คาสิโนไทย The CABT Hypothesis of Schizophrenia Papers

Introduction

Schizophrenia is a mental disorder characterized by positive (hallucinations, delusions), negative (anhedonia, avolition) and cognitive symptoms. The cognitive symptoms may appear in early childhood, and often precede the development of positive (psychotic) symptoms in adolescence (Tamminga et al., 1998; Bowie and Harvey, 2006). Decades of intensive investigations have revealed that the hypofunction of NMDA receptors (NMDARs) could be the convergence point for progression and symptoms of schizophrenia (Olney et al., 1999; Kantrowitz and Javitt, 2010; Snyder and Gao, 2013). This paper will present evidence to corroborate this hypothesis and further propose that the NMDAR hypofunction could arise from the occlusion of GluN2B-containing NMDARs by the CABT complex which consists of a CRMP2 monomer, an alpha and a beta tubulin. The occlusion could be regulated by the convergent targets of most antipsychotics: protein kinase A (PKA) and glycogen synthase kinase 3 (GSK-3) (Beaulieu, 2012).

The NMDAR Hypofunction Hypothesis of Schizophrenia

The NMDAR Hypofunction Hypothesis stems from the findings that the NMDAR blockers, phencyclidine and ketamine, can induce a broad range of schizophrenia-like symptoms (Jentsch and Roth, 1999). Before the advent of the NMDAR Hypofunction Hypothesis, theories for the pathogenesis of schizophrenia were dominated by the Dopamine Hypothesis (Davis et al., 1991), which posits that the cognitive and negative symptoms of schizophrenia were caused by reduced activity of dopamine in the prefrontal cortex while the positive symptoms result from hyperactivity of dopamine in the striatum. As shown in Figure 1, the Dopamine Hypothesis is actually a consequence of the NMDAR Hypofunction Hypothesis.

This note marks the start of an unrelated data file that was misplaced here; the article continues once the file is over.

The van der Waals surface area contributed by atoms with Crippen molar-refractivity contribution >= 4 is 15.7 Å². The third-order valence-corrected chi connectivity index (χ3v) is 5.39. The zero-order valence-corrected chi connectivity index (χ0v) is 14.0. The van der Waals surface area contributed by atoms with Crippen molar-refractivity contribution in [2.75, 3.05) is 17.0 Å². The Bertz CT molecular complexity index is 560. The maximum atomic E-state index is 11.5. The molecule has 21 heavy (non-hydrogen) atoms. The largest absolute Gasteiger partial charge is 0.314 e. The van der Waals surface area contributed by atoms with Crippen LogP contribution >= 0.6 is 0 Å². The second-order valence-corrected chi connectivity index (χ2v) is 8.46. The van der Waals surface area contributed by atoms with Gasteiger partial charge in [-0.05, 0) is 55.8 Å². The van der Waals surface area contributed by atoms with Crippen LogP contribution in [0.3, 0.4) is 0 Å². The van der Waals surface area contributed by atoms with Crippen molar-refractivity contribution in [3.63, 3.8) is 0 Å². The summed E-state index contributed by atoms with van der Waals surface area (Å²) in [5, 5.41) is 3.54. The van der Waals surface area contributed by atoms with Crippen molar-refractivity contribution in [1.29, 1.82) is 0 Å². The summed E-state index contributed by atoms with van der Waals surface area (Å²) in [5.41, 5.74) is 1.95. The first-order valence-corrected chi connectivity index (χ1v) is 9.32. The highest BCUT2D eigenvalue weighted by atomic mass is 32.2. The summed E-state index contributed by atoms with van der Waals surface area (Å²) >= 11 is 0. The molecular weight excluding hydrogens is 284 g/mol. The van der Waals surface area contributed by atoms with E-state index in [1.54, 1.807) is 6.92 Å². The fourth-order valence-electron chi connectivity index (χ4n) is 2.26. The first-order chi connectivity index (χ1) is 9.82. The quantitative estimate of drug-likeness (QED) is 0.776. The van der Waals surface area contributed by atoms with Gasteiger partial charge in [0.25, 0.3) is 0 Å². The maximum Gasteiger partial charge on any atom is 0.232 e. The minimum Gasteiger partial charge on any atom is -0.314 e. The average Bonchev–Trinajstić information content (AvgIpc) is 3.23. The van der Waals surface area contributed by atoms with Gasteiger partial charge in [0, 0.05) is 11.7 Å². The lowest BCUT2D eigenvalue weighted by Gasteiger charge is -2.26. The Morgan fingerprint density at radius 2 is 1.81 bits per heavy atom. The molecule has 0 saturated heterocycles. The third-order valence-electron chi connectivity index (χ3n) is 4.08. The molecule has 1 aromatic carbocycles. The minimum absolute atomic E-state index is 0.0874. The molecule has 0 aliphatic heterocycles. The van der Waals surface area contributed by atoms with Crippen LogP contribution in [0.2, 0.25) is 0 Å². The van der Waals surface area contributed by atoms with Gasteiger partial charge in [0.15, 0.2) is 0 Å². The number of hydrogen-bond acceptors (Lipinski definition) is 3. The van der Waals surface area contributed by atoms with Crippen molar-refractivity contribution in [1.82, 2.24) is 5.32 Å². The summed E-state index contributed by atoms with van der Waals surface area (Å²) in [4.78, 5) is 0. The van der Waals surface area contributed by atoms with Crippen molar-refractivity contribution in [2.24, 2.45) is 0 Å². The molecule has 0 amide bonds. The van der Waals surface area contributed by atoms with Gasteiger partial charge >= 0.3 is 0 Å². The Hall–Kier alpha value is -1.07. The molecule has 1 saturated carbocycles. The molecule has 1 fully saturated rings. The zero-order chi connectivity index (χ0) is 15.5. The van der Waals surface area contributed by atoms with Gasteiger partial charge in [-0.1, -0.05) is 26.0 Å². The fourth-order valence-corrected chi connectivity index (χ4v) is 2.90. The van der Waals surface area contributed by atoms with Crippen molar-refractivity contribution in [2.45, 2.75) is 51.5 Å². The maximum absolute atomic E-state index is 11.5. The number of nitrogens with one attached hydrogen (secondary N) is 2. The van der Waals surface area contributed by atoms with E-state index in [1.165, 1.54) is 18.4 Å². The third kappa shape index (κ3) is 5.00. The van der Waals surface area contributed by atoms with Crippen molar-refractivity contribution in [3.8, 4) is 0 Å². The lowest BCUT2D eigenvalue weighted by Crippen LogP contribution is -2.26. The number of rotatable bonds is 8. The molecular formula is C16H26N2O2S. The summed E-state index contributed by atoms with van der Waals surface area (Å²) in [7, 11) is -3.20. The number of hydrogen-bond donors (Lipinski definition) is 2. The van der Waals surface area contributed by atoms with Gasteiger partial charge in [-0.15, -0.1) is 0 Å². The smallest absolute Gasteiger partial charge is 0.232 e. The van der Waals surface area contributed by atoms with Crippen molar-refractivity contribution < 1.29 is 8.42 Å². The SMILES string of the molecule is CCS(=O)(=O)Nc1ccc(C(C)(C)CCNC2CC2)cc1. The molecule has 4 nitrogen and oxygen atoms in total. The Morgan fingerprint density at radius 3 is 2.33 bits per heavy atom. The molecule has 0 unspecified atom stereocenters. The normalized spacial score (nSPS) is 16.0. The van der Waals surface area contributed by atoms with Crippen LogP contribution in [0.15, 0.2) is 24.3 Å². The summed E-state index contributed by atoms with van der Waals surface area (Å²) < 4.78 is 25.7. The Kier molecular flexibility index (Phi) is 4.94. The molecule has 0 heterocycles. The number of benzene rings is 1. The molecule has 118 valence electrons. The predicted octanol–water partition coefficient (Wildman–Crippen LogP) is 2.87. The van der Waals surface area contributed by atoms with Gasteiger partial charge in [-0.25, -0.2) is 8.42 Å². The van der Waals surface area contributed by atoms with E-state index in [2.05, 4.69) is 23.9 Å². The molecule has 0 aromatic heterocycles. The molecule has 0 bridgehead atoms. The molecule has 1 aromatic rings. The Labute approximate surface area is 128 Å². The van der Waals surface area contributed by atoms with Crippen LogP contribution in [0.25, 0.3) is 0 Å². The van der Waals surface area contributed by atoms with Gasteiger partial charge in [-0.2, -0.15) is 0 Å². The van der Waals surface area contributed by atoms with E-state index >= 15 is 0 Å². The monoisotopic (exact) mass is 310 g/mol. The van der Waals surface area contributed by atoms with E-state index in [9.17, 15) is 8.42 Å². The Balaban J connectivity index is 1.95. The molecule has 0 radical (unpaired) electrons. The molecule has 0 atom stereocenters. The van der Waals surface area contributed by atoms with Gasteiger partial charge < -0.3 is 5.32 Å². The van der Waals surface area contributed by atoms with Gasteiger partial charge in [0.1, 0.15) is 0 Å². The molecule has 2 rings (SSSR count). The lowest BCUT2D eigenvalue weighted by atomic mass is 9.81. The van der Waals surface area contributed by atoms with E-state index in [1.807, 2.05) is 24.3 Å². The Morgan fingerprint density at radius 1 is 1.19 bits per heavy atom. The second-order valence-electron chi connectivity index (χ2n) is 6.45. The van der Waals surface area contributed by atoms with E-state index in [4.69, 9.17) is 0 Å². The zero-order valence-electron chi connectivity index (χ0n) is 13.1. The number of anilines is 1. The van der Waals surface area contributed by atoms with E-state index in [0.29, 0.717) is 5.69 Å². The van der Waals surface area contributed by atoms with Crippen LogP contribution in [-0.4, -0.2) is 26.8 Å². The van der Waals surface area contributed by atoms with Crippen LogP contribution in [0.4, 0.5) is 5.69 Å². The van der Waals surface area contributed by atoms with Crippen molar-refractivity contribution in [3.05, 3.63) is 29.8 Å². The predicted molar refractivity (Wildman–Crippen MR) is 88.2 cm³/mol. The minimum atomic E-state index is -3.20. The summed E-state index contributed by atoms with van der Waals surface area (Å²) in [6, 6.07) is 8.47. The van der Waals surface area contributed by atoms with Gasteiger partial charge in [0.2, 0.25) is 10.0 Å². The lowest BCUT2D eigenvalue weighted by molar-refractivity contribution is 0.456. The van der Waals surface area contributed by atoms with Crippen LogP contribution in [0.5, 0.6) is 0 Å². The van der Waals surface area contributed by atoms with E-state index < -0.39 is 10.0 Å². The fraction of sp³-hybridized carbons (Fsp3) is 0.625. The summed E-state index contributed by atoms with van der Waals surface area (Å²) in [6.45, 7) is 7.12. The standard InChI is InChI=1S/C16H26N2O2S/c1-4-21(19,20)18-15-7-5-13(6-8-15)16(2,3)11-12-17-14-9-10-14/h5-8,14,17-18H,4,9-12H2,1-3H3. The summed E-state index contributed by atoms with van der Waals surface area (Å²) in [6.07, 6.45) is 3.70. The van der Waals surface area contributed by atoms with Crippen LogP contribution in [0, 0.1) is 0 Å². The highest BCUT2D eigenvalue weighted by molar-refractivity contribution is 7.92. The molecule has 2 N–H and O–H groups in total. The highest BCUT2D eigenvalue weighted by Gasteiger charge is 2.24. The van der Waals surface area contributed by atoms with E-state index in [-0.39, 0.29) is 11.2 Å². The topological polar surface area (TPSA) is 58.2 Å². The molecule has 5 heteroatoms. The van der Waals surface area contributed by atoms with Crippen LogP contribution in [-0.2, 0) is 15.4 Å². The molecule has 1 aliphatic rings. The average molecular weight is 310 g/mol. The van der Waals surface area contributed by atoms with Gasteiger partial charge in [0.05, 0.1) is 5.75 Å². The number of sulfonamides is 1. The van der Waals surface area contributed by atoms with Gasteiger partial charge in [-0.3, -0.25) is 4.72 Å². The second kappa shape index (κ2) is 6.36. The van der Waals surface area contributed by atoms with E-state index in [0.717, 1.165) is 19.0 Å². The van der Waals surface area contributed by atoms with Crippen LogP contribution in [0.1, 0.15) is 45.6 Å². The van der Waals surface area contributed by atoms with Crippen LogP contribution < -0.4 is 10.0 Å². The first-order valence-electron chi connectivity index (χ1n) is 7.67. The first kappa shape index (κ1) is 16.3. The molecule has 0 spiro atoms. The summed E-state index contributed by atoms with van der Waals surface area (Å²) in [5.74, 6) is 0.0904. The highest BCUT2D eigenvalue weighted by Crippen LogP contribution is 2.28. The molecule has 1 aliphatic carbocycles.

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Figure 1. The dopamine (DA) abnormality postulated in Dopamine Hypothesis is a consequence of NMDAR hypofunction. NMDAR hypofunction in prefrontal pyramidal cells leads to decreased activity of DA neurons in the midbrain. This results in reduced DA release to the prefrontal cortex. However, it increases DA output to the striatum as a consequence of attenuated stimulation of GABA interneurons. [Source: Gruber et al., 2014]

What causes NMDAR hypofunction in schizophrenic patients? An NMDAR consists of two obligatory GluN1 (formerly NR1) subunits and two other subunits which, in adults, are mostly GluN2A (NR2A) and GluN2B (NR2B). Some NMDARs may contain GluN2C, GluN2D or GluN3 subunits. It was thought that the NMDAR hypofunction might originate from deficiency in NMDARs. Since GluN1 is the obligatory subunits, researchers have tested this notion by genetically knocking out GluN1 globally or in specific brain areas. As expected, the GluN1 knockout did cause schizophrenia-like symptoms (Nakazawa et al., 2017). However, this does not imply that natural development of schizophrenia involves the lack of GluN1. As mentioned above, ketamine can induce a broad range of schizophrenia-like symptoms. Ketamine has been demonstrated to increase both GluN2B (Burgdorf et al., 2013) and GluN1 (Liu et al., 2013), but not GluN2A (Jeevakumar and Kroener, 2016).

The following sections will show that, in the majority of cases, schizophrenia could originate from elevated GluN2B/GluN2A ratio in the postsynaptic membrane, rather than lack of synaptic NMDARs.

Elevated GluN2B/GluN2A Ratio in Schizophrenia

At birth, NMDARs comprise predominately GluN2B, which is then progressively replaced by GluN2A during postnatal development (Quinlan et al., 1999). The GluN2B-GluN2A switch occurs in the period coincident with the progression of schizophrenia from early childhood to adolescence. Males are more commonly affected by this disorder and exhibit psychotic symptoms earlier than females (Aleman et al., 2003; Loranger, 1984). As predicted, males display higher GluN2B/GluN2A ratio than females (Sinclair et al., 2016). Aripiprazole, a third-generation antipsychotic, has been demonstrated to reduce the GluN2B/GluN2A ratio (Segnitz et al., 2011).

Mechanistically, the GluN2B-GluN2A switch is regulated primarily by repressor element-1 silencing transcription factor (REST), casein kinase 2 (CK2) and tyrosine kinase Fyn: